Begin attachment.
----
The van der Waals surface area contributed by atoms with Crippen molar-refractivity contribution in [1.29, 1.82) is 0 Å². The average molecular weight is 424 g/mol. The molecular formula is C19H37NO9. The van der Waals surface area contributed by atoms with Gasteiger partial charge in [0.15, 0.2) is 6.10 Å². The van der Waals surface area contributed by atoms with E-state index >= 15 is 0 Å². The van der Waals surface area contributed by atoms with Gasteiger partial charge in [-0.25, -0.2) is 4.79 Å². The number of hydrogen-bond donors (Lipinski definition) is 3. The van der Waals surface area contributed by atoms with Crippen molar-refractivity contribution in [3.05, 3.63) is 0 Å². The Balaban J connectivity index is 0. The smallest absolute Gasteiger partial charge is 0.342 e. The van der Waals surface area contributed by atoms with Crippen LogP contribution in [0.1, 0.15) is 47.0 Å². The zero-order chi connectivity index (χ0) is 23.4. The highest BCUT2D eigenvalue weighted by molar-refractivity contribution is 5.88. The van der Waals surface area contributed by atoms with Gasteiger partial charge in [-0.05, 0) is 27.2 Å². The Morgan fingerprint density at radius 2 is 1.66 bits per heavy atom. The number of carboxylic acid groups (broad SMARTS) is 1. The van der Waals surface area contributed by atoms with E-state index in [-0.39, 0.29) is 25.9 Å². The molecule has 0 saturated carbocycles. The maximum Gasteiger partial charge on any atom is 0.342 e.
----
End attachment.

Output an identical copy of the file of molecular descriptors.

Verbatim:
The van der Waals surface area contributed by atoms with Crippen molar-refractivity contribution in [1.29, 1.82) is 0 Å². The average molecular weight is 424 g/mol. The molecular formula is C19H37NO9. The van der Waals surface area contributed by atoms with Gasteiger partial charge in [0.15, 0.2) is 6.10 Å². The van der Waals surface area contributed by atoms with E-state index >= 15 is 0 Å². The van der Waals surface area contributed by atoms with Gasteiger partial charge in [-0.25, -0.2) is 4.79 Å². The number of hydrogen-bond donors (Lipinski definition) is 3. The van der Waals surface area contributed by atoms with Crippen molar-refractivity contribution in [3.05, 3.63) is 0 Å². The Balaban J connectivity index is 0. The smallest absolute Gasteiger partial charge is 0.342 e. The van der Waals surface area contributed by atoms with Crippen LogP contribution in [0.1, 0.15) is 47.0 Å². The zero-order chi connectivity index (χ0) is 23.4. The highest BCUT2D eigenvalue weighted by molar-refractivity contribution is 5.88. The van der Waals surface area contributed by atoms with Gasteiger partial charge in [-0.05, 0) is 27.2 Å². The Morgan fingerprint density at radius 2 is 1.66 bits per heavy atom. The number of carboxylic acid groups (broad SMARTS) is 1. The van der Waals surface area contributed by atoms with E-state index in [-0.39, 0.29) is 25.9 Å². The molecule has 0 saturated carbocycles. The maximum Gasteiger partial charge on any atom is 0.342 e.